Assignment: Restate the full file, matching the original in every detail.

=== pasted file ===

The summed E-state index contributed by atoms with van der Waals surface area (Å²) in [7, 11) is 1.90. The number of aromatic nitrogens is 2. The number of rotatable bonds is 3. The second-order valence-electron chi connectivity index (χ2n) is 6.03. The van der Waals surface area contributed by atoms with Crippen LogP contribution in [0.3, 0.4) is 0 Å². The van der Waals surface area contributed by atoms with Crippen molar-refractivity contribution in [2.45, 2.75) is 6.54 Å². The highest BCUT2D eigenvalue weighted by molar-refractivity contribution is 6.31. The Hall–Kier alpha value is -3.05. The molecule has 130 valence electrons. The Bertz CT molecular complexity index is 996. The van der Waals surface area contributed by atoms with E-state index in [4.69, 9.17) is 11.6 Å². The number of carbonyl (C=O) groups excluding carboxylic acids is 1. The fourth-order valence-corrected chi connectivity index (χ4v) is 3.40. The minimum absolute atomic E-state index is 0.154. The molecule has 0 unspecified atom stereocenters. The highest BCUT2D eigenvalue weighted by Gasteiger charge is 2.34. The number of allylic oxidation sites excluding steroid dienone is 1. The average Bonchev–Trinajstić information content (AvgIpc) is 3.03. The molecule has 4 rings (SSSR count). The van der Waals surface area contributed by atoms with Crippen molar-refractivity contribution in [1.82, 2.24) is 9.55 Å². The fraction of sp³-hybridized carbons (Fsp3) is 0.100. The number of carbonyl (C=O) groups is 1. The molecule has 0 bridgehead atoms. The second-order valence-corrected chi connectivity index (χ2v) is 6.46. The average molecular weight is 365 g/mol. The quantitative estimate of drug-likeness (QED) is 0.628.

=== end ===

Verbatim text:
The summed E-state index contributed by atoms with van der Waals surface area (Å²) in [7, 11) is 1.90. The number of aromatic nitrogens is 2. The number of rotatable bonds is 3. The second-order valence-electron chi connectivity index (χ2n) is 6.03. The van der Waals surface area contributed by atoms with Crippen LogP contribution in [0.3, 0.4) is 0 Å². The van der Waals surface area contributed by atoms with Crippen molar-refractivity contribution in [2.45, 2.75) is 6.54 Å². The highest BCUT2D eigenvalue weighted by molar-refractivity contribution is 6.31. The Hall–Kier alpha value is -3.05. The molecule has 130 valence electrons. The Bertz CT molecular complexity index is 996. The van der Waals surface area contributed by atoms with E-state index in [4.69, 9.17) is 11.6 Å². The number of carbonyl (C=O) groups excluding carboxylic acids is 1. The fourth-order valence-corrected chi connectivity index (χ4v) is 3.40. The minimum absolute atomic E-state index is 0.154. The molecule has 0 unspecified atom stereocenters. The highest BCUT2D eigenvalue weighted by Gasteiger charge is 2.34. The number of allylic oxidation sites excluding steroid dienone is 1. The average Bonchev–Trinajstić information content (AvgIpc) is 3.03. The molecule has 4 rings (SSSR count). The van der Waals surface area contributed by atoms with Crippen molar-refractivity contribution in [1.82, 2.24) is 9.55 Å². The fraction of sp³-hybridized carbons (Fsp3) is 0.100. The number of carbonyl (C=O) groups is 1. The molecule has 0 bridgehead atoms. The second-order valence-corrected chi connectivity index (χ2v) is 6.46. The average molecular weight is 365 g/mol. The quantitative estimate of drug-likeness (QED) is 0.628.